So, the rest of the afternoon, my girls were lovely enough to bolster my spirits, and they did. I just felt like this weekend could have been so much more. Yes, I learned stuff. Yes, I have folders of submission guidelines and "open" reading opportunities info. But what of the filodex of all my polished writings? What of the agents two women in the bathroom were discussing about trying to find?

I know, I know, I'm a student. I'm just getting started. But I just have really high expectations for myself. And I hated being reminded how not serious a writer I am. I haven't even tried submitting anything. Sunday, I just watched tv and played computer games . I was supposed to do the BPL grant entry, but I found out that I needed 3 letters of recommendation post-marked by tomorrow. Um. Can't. So that idea is shelved.

This morning I was all gung-ho to revise the Guardians chapter. But at work, I entered over a 100 products into the computer. Can you say carpal tunnel? And wasted writing time? Please make my job worthwhile and go to eurekapuzzles.com if you've got a kid or a gift-giving occaision coming up.

Tonight I go to a new YA writers' group. I'll tell them about my issues with my two uniquely styled novels that may or may not have strong enough plots.

Thanks for reading my rant!

when it rains...

I know...cliche: bad. But, the past few days have been a downpour of preparation for a picture book "republishing" (including shopping for an illustrator) that turned out not even being collected, a book proposal for class (10 pages basically, 5 heavily revised from earlier and 5 new, and 10 new pages for a 20-30 page writing sample), and preparation for a teaching session. I love the teaching preparation the most. I would LOVE to do it more regularly.

True story: When I was little I wanted to be a teacher just like my mom. Then I realized with No Child Left Behind, and standing from 7am to 3pm teaching math...no no no. In high school and college I considered briefly being a professor. But tenure is not for me. So now, doing projects like the 1.5 hour lesson with Jenna in Crit and this .5 hr lesson on perspective (how fitting given I work with like 4 in each novel - it makes sense, I swear!) makes me like the idea of adjuncting to supplement writing income in the big scary looming future. You know, easier than waitressing for a kultz, Sometimerz patient like me.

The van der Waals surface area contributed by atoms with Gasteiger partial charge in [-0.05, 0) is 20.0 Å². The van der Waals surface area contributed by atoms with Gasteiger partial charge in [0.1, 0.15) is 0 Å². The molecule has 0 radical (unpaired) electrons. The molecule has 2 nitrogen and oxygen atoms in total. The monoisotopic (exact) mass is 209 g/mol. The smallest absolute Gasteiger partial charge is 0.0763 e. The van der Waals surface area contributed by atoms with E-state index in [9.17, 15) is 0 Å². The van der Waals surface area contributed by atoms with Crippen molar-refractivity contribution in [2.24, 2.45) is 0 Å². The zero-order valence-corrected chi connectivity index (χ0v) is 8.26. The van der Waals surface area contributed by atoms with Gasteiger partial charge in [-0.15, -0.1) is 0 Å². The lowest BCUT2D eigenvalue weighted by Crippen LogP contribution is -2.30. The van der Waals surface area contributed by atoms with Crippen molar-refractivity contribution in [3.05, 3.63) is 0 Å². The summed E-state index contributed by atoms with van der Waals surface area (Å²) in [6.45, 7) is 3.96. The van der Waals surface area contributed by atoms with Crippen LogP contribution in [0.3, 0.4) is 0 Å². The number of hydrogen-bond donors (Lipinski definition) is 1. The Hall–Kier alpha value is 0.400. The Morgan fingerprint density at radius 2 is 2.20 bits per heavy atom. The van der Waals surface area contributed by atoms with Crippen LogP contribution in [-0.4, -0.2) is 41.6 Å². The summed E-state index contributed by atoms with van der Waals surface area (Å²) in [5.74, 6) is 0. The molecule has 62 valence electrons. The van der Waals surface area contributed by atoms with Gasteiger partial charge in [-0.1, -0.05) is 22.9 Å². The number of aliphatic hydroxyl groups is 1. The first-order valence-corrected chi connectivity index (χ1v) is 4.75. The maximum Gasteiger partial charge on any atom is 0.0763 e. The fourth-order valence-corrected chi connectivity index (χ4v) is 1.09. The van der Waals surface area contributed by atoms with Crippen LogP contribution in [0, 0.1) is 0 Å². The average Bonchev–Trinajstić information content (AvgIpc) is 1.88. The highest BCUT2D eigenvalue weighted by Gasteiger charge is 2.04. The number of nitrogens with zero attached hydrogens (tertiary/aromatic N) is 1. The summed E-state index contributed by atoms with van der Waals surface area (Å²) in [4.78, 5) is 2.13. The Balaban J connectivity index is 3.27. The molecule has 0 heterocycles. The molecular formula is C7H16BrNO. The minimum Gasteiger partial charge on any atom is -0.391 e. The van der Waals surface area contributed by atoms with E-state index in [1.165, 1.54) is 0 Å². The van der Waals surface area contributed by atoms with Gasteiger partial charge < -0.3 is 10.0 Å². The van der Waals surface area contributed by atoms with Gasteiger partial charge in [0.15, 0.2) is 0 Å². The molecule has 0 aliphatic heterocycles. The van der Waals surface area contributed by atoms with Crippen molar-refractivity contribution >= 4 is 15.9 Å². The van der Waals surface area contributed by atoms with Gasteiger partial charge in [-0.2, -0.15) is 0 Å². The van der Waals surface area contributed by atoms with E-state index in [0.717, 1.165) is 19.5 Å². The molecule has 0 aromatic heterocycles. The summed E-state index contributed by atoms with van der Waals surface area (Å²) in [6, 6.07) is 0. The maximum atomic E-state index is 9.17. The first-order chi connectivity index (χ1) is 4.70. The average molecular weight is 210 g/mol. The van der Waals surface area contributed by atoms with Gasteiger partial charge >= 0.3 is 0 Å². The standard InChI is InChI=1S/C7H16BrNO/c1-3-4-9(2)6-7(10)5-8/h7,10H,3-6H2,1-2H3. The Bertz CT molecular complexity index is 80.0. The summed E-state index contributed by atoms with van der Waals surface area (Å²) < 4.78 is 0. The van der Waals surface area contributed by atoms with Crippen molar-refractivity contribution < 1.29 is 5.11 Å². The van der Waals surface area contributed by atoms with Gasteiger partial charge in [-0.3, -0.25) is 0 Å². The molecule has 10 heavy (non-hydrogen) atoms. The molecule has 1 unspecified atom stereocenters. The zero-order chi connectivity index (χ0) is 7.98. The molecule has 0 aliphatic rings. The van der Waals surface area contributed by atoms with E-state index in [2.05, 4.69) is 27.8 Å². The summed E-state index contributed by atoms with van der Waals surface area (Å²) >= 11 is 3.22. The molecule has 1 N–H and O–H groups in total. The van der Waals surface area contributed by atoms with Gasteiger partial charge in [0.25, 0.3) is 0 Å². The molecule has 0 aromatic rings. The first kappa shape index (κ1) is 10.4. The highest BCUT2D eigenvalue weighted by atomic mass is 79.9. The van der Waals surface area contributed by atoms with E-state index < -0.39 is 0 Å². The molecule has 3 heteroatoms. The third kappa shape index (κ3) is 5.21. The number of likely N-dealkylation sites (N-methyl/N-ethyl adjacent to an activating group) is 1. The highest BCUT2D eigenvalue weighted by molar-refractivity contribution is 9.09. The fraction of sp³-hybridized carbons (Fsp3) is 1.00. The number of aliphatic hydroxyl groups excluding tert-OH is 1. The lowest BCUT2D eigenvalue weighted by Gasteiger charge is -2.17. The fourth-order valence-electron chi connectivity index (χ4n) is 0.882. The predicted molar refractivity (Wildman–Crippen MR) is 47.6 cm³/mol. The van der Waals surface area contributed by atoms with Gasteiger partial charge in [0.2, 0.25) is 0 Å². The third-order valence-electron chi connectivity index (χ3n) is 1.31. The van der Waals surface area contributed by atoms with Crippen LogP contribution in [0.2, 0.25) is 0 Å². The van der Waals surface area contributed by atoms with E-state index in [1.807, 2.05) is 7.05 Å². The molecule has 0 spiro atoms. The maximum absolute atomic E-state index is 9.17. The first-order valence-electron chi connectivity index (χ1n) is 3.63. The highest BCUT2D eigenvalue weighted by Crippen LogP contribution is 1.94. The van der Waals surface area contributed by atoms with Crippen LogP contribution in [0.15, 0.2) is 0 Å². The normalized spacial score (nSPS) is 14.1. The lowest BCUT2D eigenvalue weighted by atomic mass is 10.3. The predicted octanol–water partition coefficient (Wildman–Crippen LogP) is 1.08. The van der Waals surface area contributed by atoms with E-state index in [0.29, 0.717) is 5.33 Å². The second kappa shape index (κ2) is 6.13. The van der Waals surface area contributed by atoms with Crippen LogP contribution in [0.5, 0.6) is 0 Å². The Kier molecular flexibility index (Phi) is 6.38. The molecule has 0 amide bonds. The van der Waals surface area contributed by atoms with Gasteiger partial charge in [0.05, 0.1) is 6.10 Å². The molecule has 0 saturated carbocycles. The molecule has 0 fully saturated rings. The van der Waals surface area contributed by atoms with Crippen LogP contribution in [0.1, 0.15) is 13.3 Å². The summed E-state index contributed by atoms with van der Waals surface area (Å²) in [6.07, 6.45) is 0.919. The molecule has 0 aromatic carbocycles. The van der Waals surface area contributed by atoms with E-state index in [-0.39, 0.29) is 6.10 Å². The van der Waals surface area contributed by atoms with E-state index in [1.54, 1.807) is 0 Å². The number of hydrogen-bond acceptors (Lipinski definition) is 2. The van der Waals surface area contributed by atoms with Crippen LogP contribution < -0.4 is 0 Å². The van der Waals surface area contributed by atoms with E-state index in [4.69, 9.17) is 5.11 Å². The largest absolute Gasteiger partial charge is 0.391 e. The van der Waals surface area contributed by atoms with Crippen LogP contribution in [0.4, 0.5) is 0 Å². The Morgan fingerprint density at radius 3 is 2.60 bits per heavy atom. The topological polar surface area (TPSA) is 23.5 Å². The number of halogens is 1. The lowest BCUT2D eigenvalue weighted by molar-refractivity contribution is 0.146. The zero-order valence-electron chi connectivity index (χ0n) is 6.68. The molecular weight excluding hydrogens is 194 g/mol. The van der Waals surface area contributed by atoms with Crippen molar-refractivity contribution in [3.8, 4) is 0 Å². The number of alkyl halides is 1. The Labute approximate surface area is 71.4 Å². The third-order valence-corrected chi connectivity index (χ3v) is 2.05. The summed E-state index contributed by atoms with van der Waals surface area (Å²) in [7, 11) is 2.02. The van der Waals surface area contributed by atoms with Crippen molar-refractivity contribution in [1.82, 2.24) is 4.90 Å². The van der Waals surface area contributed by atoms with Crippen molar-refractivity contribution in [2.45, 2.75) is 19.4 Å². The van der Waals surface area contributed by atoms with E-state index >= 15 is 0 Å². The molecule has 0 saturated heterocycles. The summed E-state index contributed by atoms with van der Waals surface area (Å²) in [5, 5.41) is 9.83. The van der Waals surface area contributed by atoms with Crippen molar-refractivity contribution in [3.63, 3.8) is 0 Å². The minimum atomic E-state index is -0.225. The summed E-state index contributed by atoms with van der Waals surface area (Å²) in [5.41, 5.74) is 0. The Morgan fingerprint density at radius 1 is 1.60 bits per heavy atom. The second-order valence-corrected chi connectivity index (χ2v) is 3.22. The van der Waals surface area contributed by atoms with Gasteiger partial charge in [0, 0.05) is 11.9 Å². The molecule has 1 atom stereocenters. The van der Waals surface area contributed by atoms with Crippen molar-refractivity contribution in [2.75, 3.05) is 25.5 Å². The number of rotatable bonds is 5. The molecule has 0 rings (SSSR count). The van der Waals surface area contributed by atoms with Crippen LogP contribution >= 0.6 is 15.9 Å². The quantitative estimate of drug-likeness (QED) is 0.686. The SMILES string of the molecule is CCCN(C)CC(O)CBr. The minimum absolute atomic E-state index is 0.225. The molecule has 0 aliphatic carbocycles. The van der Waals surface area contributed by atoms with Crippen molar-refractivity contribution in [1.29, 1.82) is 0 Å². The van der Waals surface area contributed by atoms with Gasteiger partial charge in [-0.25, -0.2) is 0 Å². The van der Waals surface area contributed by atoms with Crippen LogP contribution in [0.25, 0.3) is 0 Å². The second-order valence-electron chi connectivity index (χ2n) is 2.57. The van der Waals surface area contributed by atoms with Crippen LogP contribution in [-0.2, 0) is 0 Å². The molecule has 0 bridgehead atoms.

I'll be on pins and needles until June(ish) to find out about my professional, grown-up editor mentorship next fall for SoS. This weekend, another will take a first look at it at NESCBWI.

I have so many things to juggle. I've been working on Guardians and TR, and it's my goal to finish them this summer. But I've been reading The Book Thief and I am really starting to like the one central narrator that makes what he tells seem like third person. It's very cool and tricky and I may consider trying to pull it off, but that ruins the conceit of the book as it stands. And as if I didn't have enough to do, I've been working on a project to submit to a first-time novelist contest (of sorts). Luckily, I just need one chapter and an outline. I really love my idea and the plotline and characters and titles are pouring down. Deadline: April 15. EEk! I know I won't win or place. But I think it's a good experience and it's a neat, modern way of telling the story. Since I've a bit of a writer's crush on it now, I'll make it my Spring Mentorship project.

I'll report back after NESCBWI!

Procrastination!

Name MeMe


1. Your rock star name (first pet, current car): Hercules Acura Legend [that name will go Platinum]

2. Your gangsta name (fave ice cream flavour, favourite type of shoe): Amaretto Stilleto [very kick ass]

3. Your Native American name (favourite color, favorite animal): Purple Penguin [alliterative!]

4. Your soap opera name (middle name, city where you were born): Leigh Plantation [how very Southern]

5. Your Star Wars name (the first 3 letters of your last name, first 2 of your first name): Sch-Br [almost sounds like sherbert]

6. Superhero name (2nd favourite colour, favourite drink): Navy Sangria [that would be gross]

7. NASCAR name (the first names of your grandfathers): Robert Lloyd

8. Stripper name (the name of your favourite perfume/cologne/scent, favourite candy): Lebanese Mint Snowcap

10. TV weather anchor name (your 5th grade teacher’s last name, a major city that starts with the same letter): Davis Dunberry [ ;) ]